Yarn bombing is usually done in public places, so the arts and craft can be shown off. Seeing the Fitton Center’s Hatched Baby with a knit hat on or Alexander Hamilton’s statue with leg warmers on is meant to remind passers by that it is cold outside, and there are people who need help getting warm clothing.
“I did an educational component about four years ago with the yarn bombing really addressing the issues of hunger and homelessness in Butler County and Hamilton,” Johnson said. “I typically leave the scarfs and hats up for about a week and take them down and then donate those items to the needy.”
Ian MacKenzie-Thurley, executive director of the Fitton Center for the Creative Arts, was delighted to see the yarn bombing take place.
“Our lady outside the Fitton, near the Hatched Baby just got a scarf, as did the Little Girl on the bike…and her dad,” he said. “And I hear Alexander Hamilton now has leg warmers.”
He was correct and Johnson explained that wasn’t an easy thing to do.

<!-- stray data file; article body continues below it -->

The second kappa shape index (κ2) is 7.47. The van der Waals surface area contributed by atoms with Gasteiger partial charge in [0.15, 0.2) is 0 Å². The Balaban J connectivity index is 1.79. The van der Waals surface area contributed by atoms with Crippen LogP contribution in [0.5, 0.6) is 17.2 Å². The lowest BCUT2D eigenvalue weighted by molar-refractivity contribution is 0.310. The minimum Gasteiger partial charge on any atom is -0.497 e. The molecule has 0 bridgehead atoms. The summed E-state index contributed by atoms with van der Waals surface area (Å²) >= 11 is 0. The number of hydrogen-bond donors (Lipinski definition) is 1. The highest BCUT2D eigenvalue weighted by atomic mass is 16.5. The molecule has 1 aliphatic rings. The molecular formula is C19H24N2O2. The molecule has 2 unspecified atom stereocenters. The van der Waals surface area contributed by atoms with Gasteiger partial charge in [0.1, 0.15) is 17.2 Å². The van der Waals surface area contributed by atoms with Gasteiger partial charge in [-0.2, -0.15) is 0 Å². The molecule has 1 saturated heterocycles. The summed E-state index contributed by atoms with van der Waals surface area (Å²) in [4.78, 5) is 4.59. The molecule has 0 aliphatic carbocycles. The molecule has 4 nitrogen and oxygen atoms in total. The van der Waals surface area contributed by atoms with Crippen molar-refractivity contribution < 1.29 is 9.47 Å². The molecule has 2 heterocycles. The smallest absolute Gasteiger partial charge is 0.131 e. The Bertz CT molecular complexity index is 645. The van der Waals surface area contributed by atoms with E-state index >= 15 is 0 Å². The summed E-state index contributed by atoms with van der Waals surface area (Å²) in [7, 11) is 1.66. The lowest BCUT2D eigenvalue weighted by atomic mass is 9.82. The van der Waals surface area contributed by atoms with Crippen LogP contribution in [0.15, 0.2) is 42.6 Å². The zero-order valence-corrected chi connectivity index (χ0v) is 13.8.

“Sewing leg warmers on Alexander Hamilton was a little harrowing with the high winds and on that little island downtown with all that traffic coming,” she said.
Johnson’s 15-year-old daughter, Reilly, a Hamilton High School student, along with her mom, Judy Schaefer, of West Chester, helps with the project. She has a sister, Jan Huss, of Tucson, Ariz., who also pitches in.
“My daughter helps every year with the installation, and my mom and sister help me with making what we use to yarn bomb,” she said.
The art of yarn bombing was started in Texas in 2005 and is now done internationally, where in some parts of Europe it’s known as yarn storming or knit graffiti.
Johnson has been at it for nearly four years and it is also popular in nearby Yellow Springs, Ohio, where two women known as the Jafagirls have been doing it since 2007. They are known for creating a yarn bombing project called the Knit Knot Tree, which gained international attention.